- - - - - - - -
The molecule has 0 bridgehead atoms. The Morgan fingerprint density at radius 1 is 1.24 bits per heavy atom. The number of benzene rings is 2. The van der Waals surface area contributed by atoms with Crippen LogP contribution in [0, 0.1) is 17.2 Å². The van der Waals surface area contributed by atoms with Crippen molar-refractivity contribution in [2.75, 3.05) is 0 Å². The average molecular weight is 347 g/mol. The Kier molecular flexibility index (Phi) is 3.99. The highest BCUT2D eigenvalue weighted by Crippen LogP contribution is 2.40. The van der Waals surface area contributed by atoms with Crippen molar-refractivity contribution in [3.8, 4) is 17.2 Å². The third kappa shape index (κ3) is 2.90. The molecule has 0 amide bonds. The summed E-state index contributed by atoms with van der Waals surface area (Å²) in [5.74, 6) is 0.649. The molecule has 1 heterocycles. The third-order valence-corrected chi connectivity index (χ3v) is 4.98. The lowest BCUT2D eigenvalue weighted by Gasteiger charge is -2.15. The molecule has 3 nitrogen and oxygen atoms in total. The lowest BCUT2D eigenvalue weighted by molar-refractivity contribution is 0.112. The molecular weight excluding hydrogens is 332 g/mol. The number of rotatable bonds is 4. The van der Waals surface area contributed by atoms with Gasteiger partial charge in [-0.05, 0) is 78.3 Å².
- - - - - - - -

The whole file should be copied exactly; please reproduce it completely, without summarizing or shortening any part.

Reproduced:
The molecule has 0 bridgehead atoms. The Morgan fingerprint density at radius 1 is 1.24 bits per heavy atom. The number of benzene rings is 2. The van der Waals surface area contributed by atoms with Crippen LogP contribution in [0, 0.1) is 17.2 Å². The van der Waals surface area contributed by atoms with Crippen molar-refractivity contribution in [2.75, 3.05) is 0 Å². The average molecular weight is 347 g/mol. The Kier molecular flexibility index (Phi) is 3.99. The highest BCUT2D eigenvalue weighted by Crippen LogP contribution is 2.40. The van der Waals surface area contributed by atoms with Crippen molar-refractivity contribution in [3.8, 4) is 17.2 Å². The third kappa shape index (κ3) is 2.90. The molecule has 0 amide bonds. The summed E-state index contributed by atoms with van der Waals surface area (Å²) in [5.74, 6) is 0.649. The molecule has 1 heterocycles. The third-order valence-corrected chi connectivity index (χ3v) is 4.98. The lowest BCUT2D eigenvalue weighted by Gasteiger charge is -2.15. The molecule has 3 nitrogen and oxygen atoms in total. The lowest BCUT2D eigenvalue weighted by molar-refractivity contribution is 0.112. The molecular weight excluding hydrogens is 332 g/mol. The number of rotatable bonds is 4. The van der Waals surface area contributed by atoms with Gasteiger partial charge in [-0.05, 0) is 78.3 Å².